Exploratory Data Analysis
1.1. EDA Introduction
|Data Analysis Approaches||
EDA is a data analysis approach. What other data analysis
approaches exist and how does EDA differ from these other approaches?
Three popular data analysis approaches are:
|Paradigms for Analysis Techniques||
These three approaches are similar in that they all start with a
general science/engineering problem and all yield
science/engineering conclusions. The difference is the sequence
and focus of the intermediate steps.
For classical analysis, the sequence is
|Method of dealing with underlying model for the data distinguishes the 3 approaches||
Thus for classical analysis, the data collection is followed by
the imposition of a model (normality, linearity, etc.) and the
analysis, estimation, and testing that follows are focused on the
parameters of that model. For EDA, the data collection is not
followed by a model imposition; rather it is followed immediately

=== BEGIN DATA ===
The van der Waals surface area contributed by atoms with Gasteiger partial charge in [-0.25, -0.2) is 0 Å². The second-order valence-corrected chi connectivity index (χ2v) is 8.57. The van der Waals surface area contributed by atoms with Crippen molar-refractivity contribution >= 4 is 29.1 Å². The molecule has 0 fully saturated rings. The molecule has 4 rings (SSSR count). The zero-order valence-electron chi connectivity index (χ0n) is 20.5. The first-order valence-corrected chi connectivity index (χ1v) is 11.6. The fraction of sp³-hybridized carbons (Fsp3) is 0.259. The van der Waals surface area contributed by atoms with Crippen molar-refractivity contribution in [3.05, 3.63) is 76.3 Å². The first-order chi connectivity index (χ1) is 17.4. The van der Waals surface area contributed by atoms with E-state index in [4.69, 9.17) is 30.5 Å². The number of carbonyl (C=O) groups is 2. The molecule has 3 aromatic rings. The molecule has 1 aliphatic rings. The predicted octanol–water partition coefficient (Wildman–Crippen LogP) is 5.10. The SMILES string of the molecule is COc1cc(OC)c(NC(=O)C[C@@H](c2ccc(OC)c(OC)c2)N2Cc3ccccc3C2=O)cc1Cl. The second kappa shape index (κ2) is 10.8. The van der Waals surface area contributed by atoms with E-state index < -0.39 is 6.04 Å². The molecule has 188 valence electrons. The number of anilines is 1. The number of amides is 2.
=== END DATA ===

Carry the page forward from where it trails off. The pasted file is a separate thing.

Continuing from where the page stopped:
by analysis with a goal of inferring what model would be
appropriate. Finally, for a Bayesian analysis, the analyst
attempts to incorporate scientific/engineering knowledge/expertise
into the analysis by imposing a data-independent distribution on
the parameters of the selected model; the analysis thus consists
of formally combining both the prior distribution on the parameters
and the collected data to jointly make inferences and/or test
assumptions about the model parameters.
In the real world, data analysts freely mix elements of all of the above three approaches (and other approaches). The above distinctions were made to emphasize the major differences among the three approaches.
|Further discussion of the distinction between the classical and EDA approaches||Focusing on EDA versus classical, these two approaches differ as follows:|